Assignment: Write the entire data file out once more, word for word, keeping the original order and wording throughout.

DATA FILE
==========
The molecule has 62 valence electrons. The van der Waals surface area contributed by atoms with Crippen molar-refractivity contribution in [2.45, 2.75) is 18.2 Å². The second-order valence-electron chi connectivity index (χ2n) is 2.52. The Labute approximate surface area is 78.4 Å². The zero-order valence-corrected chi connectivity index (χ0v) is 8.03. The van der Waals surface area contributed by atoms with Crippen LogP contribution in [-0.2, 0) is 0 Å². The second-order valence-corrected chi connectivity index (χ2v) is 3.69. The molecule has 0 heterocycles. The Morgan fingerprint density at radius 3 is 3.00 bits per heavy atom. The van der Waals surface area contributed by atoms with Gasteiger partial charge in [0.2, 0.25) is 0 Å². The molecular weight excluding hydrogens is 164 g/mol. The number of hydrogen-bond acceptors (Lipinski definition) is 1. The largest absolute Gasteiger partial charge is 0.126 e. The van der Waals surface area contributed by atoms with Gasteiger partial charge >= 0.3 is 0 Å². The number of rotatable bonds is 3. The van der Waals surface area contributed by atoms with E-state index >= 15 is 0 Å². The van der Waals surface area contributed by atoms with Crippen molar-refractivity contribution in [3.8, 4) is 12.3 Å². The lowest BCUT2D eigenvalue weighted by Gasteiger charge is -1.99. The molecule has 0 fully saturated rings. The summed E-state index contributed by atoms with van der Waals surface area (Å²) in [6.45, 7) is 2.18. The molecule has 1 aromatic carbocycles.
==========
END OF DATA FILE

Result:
The molecule has 62 valence electrons. The van der Waals surface area contributed by atoms with Crippen molar-refractivity contribution in [2.45, 2.75) is 18.2 Å². The second-order valence-electron chi connectivity index (χ2n) is 2.52. The Labute approximate surface area is 78.4 Å². The zero-order valence-corrected chi connectivity index (χ0v) is 8.03. The van der Waals surface area contributed by atoms with Crippen LogP contribution in [-0.2, 0) is 0 Å². The second-order valence-corrected chi connectivity index (χ2v) is 3.69. The molecule has 0 heterocycles. The Morgan fingerprint density at radius 3 is 3.00 bits per heavy atom. The van der Waals surface area contributed by atoms with Gasteiger partial charge in [0.2, 0.25) is 0 Å². The molecular weight excluding hydrogens is 164 g/mol. The number of hydrogen-bond acceptors (Lipinski definition) is 1. The largest absolute Gasteiger partial charge is 0.126 e. The van der Waals surface area contributed by atoms with Gasteiger partial charge >= 0.3 is 0 Å². The number of rotatable bonds is 3. The van der Waals surface area contributed by atoms with E-state index >= 15 is 0 Å². The van der Waals surface area contributed by atoms with Crippen molar-refractivity contribution in [3.8, 4) is 12.3 Å². The lowest BCUT2D eigenvalue weighted by Gasteiger charge is -1.99. The molecule has 0 fully saturated rings. The summed E-state index contributed by atoms with van der Waals surface area (Å²) in [6.45, 7) is 2.18. The molecule has 1 aromatic carbocycles.